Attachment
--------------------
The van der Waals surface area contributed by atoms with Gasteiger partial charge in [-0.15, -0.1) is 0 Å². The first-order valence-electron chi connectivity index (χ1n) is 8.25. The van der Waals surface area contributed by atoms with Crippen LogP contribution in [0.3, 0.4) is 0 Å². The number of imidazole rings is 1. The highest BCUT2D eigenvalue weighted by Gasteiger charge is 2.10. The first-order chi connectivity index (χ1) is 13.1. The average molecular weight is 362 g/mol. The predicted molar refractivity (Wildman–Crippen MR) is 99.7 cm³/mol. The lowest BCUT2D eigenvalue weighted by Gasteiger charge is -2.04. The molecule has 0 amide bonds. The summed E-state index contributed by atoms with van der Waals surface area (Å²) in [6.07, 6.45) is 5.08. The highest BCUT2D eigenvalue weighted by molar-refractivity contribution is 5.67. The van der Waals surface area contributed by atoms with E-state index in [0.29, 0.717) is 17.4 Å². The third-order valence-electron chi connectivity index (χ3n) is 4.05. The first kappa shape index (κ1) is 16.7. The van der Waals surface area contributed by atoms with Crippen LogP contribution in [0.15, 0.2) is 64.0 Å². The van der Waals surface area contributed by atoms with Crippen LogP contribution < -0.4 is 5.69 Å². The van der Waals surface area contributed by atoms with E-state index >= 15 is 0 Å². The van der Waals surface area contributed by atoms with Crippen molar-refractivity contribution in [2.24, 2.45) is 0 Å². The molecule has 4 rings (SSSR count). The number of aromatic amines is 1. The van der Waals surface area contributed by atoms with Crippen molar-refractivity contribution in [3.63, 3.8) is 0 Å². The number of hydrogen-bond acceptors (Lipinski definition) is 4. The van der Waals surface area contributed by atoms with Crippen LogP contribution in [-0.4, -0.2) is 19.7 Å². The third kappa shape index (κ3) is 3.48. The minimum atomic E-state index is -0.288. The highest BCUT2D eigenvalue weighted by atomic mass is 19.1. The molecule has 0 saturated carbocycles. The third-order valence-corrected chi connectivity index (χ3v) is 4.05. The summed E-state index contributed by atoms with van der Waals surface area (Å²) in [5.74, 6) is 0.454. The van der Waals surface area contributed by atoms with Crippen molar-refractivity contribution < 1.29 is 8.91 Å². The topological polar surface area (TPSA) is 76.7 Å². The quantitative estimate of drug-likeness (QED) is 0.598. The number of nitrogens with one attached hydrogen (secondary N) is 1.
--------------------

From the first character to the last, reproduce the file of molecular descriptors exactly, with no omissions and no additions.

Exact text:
The van der Waals surface area contributed by atoms with Gasteiger partial charge in [-0.15, -0.1) is 0 Å². The first-order valence-electron chi connectivity index (χ1n) is 8.25. The van der Waals surface area contributed by atoms with Crippen LogP contribution in [0.3, 0.4) is 0 Å². The number of imidazole rings is 1. The highest BCUT2D eigenvalue weighted by Gasteiger charge is 2.10. The first-order chi connectivity index (χ1) is 13.1. The average molecular weight is 362 g/mol. The predicted molar refractivity (Wildman–Crippen MR) is 99.7 cm³/mol. The lowest BCUT2D eigenvalue weighted by Gasteiger charge is -2.04. The molecule has 0 amide bonds. The summed E-state index contributed by atoms with van der Waals surface area (Å²) in [6.07, 6.45) is 5.08. The highest BCUT2D eigenvalue weighted by molar-refractivity contribution is 5.67. The van der Waals surface area contributed by atoms with E-state index in [0.29, 0.717) is 17.4 Å². The third-order valence-electron chi connectivity index (χ3n) is 4.05. The first kappa shape index (κ1) is 16.7. The van der Waals surface area contributed by atoms with Crippen LogP contribution in [0.15, 0.2) is 64.0 Å². The van der Waals surface area contributed by atoms with Crippen LogP contribution < -0.4 is 5.69 Å². The van der Waals surface area contributed by atoms with E-state index >= 15 is 0 Å². The van der Waals surface area contributed by atoms with Crippen molar-refractivity contribution in [2.24, 2.45) is 0 Å². The molecule has 4 rings (SSSR count). The number of aromatic amines is 1. The van der Waals surface area contributed by atoms with Crippen molar-refractivity contribution in [3.63, 3.8) is 0 Å². The number of hydrogen-bond acceptors (Lipinski definition) is 4. The van der Waals surface area contributed by atoms with Crippen LogP contribution in [-0.4, -0.2) is 19.7 Å². The third kappa shape index (κ3) is 3.48. The minimum atomic E-state index is -0.288. The highest BCUT2D eigenvalue weighted by atomic mass is 19.1. The molecule has 0 saturated carbocycles. The third-order valence-corrected chi connectivity index (χ3v) is 4.05. The summed E-state index contributed by atoms with van der Waals surface area (Å²) in [5.74, 6) is 0.454. The van der Waals surface area contributed by atoms with Crippen molar-refractivity contribution < 1.29 is 8.91 Å². The topological polar surface area (TPSA) is 76.7 Å². The quantitative estimate of drug-likeness (QED) is 0.598. The number of nitrogens with one attached hydrogen (secondary N) is 1.